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Dallying In The Dirt, Issue #133 --- The front is a riot of midsummer colour.
July 19, 2013

Enough of last weeks disasters and disappointments. The garden is filled with delights each and every day. We’ll ignore the fact that I had a dumpster delivered on Monday and spent the hottest week of the summer excavating for my replacement deck. Even that has an upside. I probably sweated off several pounds. The front yard, which is a riot of colour during spring bulb season has responded to my ministrations and continued its ever changing display into the middle of summer. A wealth of bloom from Lilies, Roses, Daylilies and the few Delphiniums adding some much needed blue in the background. The creeping Thyme pathways have finished blooming but are a delightful mat of green and are amazingly good at suppressing weed growth. In the back the low yellow mat of annual Mecardonia is covering the soil with its dense mat of small yellow flowers. Odds and ends of other delights are available to the more intensive observer. The Cucumbers are winding their way up the trellises displaying their bright yellow blooms with the promise of crisp cool fruit to come. It is so colourful and interesting that the few weeds are hardly noticeable.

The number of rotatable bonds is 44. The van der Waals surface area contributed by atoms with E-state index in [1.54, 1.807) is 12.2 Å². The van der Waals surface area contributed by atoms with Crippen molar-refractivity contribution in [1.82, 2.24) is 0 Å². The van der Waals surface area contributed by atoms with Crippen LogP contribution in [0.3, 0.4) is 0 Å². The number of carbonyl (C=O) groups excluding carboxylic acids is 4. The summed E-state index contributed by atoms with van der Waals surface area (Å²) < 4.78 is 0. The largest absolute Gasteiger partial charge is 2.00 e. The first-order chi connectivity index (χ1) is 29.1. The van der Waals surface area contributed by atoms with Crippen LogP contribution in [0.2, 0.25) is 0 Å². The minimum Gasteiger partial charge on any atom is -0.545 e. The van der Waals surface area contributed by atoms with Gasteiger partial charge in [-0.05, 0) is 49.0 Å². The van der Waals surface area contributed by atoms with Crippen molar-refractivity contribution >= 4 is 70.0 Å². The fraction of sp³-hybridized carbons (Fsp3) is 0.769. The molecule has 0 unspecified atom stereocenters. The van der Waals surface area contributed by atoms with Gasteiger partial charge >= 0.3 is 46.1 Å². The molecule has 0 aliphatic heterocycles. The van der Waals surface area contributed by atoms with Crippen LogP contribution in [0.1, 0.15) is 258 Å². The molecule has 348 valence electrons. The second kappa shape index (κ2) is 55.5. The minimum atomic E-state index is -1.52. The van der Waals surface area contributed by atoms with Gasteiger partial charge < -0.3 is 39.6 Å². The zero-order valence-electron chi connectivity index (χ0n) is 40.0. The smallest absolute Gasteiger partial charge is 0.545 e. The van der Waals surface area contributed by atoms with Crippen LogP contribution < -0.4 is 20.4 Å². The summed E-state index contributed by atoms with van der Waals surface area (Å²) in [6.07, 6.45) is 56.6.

Sometimes a bargain plant can turn out to be a real treasure. The local Daylily breeder has an annual open house and sale in the middle of peak bloom season, usually late July. “We’re In The Hayfield Now” admittedly a strange name for a Daylily nursery, unless you know their history, has a wide variety of delights available for drooling over and for sale. Each year there are a number of new introductions and at the sale there are always a few “garden specials.” These are nice plants which they have not deemed worthy of being introduced as named varieties. Being a somewhat frugal gardener, I have purchased a few of these over the years. One of them is now a highlight in my garden. We just call it #9 because it was the # 9 garden special that year. I don’t remember when I bought it but it has brightened up a couple of spots over the years. Large dark yellow flowers just burst forth like little suns throughout July. I don’t know what it lacked when they were choosing new varieties that year but it is a wonderful testament to the luck of the frugal gardener.